The New & Old Beijing

Written by  Roberta Sotonoff

Asia BeijingThink China and you might envision pagodas and farmers wearing coolie hats. Forget that! Today the country abounds with McDonalds, KFCs, Starbucks, Hooters and capitalism. Tiffany’s is walking distance from Tiananmen Square. Next to the Regent Hotel is a Rolls Royce, Lamborghini and Maserati dealership.
Beijing is honking horns, trucks, cars, bikes, motorcycle and huge chunks of humanity. It’s not the place to have enochlophobia -- a fear of crowds. Just when you think you’ve found tranquility in a garden, fluttering, colored flags appear, bull horns sound, and a maddening crowd of tourists appear.

You cannot help but be amazed by the look of the cities. New construction rules here. China’s national bird must be the metal crane. So much towering, modern architecture, you’d think you were in the West.

But it is traditional China that attracts Beijing visitors. Tiananmen Square is bordered by the National Museum of China, the People’s Hall, and Mao Zedong’s Mausoleum -- expect at least an hour’s wait to see his remains -- and the famous Forbidden City.
Once, only the emperor or select people could rattle around the 800 buildings, moat, sumptuous halls, courtyards, winding paths and gardens of this 600-year-old complex. Today, about 100,000 people per day pass through the Forbidden City’s great doors. Courtyards are lined with concession stands. Hawkers are hard to escape. “Want to buy a book? What about post cards?”
Fires and looting claimed much of the palace’s original riches. It’s hard to avoid the stampede to the renovated Hall of Supreme Harmony, once the site of coronations, and the 200-ton marble dragon relief behind the hall. A windowed room in the Inner Court reveals a bright red and yellow silk-covered bed, the colors of royalty. And to ensure longevity, climb the stone stairway in the Royal Gardens.
Royals frequented the Summer Palace in the Haidian District. About the size of Central Park, the 15th century complex is replete with classic Chinese architecture, temples and a 2,300-foot Long Corridor. Maybe it’s the hilly landscape, gardens, stone bridges or a rowboat ride on Kunming Lake, but it certainly has a romantic aura about it.
South of the city at the Temple of Heaven, emperors prayed to heaven for good harvests. The Long Corridor to the Hall of Prayer of Good Harvests now is filled with singing, dancing and card-playing senior citizens. Framed, gold Chinese characters meaning, “Ask for good” hang beneath the circular hall’s curved cobalt roof. Tourists scamper around the Supreme Ultimate Stone for photo ops or wish making.
But let’s face it, the Great Wall is figuratively and literally the attraction. Measuring 4,000 miles long, it is very great. The Badaling section looks like a giant dragon snaking through the Taihang Mountains.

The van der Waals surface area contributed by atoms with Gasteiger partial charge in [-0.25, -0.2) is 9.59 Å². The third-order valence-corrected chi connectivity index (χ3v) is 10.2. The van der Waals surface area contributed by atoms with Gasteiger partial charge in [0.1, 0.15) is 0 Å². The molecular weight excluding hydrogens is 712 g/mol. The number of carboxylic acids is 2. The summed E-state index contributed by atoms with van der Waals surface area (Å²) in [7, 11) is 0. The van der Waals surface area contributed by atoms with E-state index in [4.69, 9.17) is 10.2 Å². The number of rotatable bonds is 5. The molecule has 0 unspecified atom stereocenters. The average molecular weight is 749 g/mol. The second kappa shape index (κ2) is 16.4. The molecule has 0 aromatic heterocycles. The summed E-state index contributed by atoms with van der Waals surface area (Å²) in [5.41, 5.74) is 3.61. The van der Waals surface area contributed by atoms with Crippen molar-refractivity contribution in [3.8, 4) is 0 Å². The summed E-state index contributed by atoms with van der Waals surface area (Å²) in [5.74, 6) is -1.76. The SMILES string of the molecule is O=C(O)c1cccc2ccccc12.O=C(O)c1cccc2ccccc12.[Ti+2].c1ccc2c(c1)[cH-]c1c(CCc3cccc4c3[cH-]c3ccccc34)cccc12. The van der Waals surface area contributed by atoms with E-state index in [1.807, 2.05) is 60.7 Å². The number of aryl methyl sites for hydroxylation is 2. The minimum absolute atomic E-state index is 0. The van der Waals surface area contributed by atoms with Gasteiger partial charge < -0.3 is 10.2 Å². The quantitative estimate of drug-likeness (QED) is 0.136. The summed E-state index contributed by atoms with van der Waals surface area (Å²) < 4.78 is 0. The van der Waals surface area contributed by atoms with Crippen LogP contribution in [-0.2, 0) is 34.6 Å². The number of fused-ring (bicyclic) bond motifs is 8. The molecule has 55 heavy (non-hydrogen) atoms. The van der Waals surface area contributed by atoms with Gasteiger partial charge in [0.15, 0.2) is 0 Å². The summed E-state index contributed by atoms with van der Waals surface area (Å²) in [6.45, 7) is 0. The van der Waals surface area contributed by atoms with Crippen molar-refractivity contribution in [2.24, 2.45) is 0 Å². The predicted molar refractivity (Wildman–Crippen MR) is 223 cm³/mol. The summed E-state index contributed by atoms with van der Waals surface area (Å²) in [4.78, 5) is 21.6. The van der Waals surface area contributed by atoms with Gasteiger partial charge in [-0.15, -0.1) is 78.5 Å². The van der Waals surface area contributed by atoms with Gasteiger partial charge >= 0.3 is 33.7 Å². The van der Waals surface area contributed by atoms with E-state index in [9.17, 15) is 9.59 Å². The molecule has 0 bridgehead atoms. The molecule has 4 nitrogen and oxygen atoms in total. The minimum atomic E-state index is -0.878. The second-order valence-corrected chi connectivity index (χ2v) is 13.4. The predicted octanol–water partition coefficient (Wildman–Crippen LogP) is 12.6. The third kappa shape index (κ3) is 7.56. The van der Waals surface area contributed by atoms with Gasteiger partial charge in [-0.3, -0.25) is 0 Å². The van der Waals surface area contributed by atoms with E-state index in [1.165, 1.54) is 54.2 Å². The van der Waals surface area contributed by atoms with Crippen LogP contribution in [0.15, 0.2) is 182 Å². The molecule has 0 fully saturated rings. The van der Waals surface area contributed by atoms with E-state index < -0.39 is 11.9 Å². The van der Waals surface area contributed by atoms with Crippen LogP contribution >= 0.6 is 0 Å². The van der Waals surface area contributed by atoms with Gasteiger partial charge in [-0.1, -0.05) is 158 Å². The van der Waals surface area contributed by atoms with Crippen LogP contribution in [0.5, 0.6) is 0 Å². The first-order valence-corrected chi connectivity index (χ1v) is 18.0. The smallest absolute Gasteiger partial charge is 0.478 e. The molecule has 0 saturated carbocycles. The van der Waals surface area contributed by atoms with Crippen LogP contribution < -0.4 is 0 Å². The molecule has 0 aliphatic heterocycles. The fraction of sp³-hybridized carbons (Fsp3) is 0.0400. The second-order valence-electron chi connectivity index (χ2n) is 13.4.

Mao Zedong said, “A man who can climb to the top is a real hero.” The first 600 steps reach only to the first tower. I ascend only 1,000 steps. Below me, people look like ants. At the top, a beautiful pagoda beckons me. But, I tell my gasping self, I must get back for the opera. Good excuse.
Don’t miss the Beijing Opera. There are so many colorfully dressed singers, dancers, jugglers, baton twirlers and acrobats, they will make your head spin. And if you are sitting just below the stage, you will be served munchies during the performance.
Old-fashioned Beijing is the focus of a hutong (means alley) tour. Because of all the construction, these neighborhood areas are quickly vanishing. The excursion begins with a rickshaw ride and includes a visit to a Chinese home. The grunt part of the tour is a steep, 69-step climb to the nearby Drum Tower. Built in 1272, it reveals an awesome cityscape and inside, twenty-four large drums nestled against the wall like wine kegs. Beaten every half hour, they once served as the city’s timepiece.
The Gaobeidian Folklore Village, with its Chinese furniture, arts and crafts, rounds out a glimpse of traditional Beijing. It is also the opportunity to try out musical instruments, make toys or learn paper cutting and calligraphy. My highlight is dining with a local family and joining the mom in making potstickers. Far from adept at keeping the insides from bursting out, I persevere. My clumsiness cuts through the language barrier and the delicious dinner is filled with lots of laughs.
The village and hutong are old Beijing. An onslaught of construction make Beijing what it is today. For more information, visit the China National Tourist Office at

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